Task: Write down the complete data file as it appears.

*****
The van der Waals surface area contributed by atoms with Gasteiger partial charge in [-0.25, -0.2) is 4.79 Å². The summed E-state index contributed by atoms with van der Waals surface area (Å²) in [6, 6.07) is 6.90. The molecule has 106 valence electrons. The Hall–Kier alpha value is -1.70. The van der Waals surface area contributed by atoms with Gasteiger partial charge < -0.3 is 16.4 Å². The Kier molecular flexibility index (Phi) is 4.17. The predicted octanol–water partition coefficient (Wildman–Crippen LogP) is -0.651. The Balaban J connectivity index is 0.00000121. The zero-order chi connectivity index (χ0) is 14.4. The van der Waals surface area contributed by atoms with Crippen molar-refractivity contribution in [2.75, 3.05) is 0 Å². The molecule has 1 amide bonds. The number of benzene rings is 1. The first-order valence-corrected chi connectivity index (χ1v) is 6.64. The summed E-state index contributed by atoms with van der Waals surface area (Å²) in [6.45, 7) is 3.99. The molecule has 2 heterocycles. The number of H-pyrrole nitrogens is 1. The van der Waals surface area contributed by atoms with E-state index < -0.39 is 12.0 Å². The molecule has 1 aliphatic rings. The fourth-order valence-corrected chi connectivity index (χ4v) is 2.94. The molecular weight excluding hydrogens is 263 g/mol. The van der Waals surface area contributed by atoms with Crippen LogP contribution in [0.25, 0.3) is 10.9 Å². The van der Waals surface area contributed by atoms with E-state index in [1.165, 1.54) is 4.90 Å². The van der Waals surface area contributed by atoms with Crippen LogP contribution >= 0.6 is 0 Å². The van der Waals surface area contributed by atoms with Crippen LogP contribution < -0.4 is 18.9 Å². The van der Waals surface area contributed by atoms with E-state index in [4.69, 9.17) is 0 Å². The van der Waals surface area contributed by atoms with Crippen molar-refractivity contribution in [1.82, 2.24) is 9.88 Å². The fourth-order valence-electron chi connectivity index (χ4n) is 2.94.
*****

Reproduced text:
The van der Waals surface area contributed by atoms with Gasteiger partial charge in [-0.25, -0.2) is 4.79 Å². The summed E-state index contributed by atoms with van der Waals surface area (Å²) in [6, 6.07) is 6.90. The molecule has 106 valence electrons. The Hall–Kier alpha value is -1.70. The van der Waals surface area contributed by atoms with Gasteiger partial charge < -0.3 is 16.4 Å². The Kier molecular flexibility index (Phi) is 4.17. The predicted octanol–water partition coefficient (Wildman–Crippen LogP) is -0.651. The Balaban J connectivity index is 0.00000121. The zero-order chi connectivity index (χ0) is 14.4. The van der Waals surface area contributed by atoms with Crippen molar-refractivity contribution in [2.75, 3.05) is 0 Å². The molecule has 1 amide bonds. The number of benzene rings is 1. The first-order valence-corrected chi connectivity index (χ1v) is 6.64. The summed E-state index contributed by atoms with van der Waals surface area (Å²) in [6.45, 7) is 3.99. The molecule has 2 heterocycles. The number of H-pyrrole nitrogens is 1. The van der Waals surface area contributed by atoms with E-state index < -0.39 is 12.0 Å². The molecule has 1 aliphatic rings. The fourth-order valence-corrected chi connectivity index (χ4v) is 2.94. The molecular weight excluding hydrogens is 263 g/mol. The van der Waals surface area contributed by atoms with Crippen LogP contribution in [0.25, 0.3) is 10.9 Å². The van der Waals surface area contributed by atoms with E-state index in [1.165, 1.54) is 4.90 Å². The van der Waals surface area contributed by atoms with Crippen LogP contribution >= 0.6 is 0 Å². The van der Waals surface area contributed by atoms with Crippen LogP contribution < -0.4 is 18.9 Å². The van der Waals surface area contributed by atoms with E-state index in [4.69, 9.17) is 0 Å². The van der Waals surface area contributed by atoms with Crippen molar-refractivity contribution in [1.82, 2.24) is 9.88 Å². The fourth-order valence-electron chi connectivity index (χ4n) is 2.94.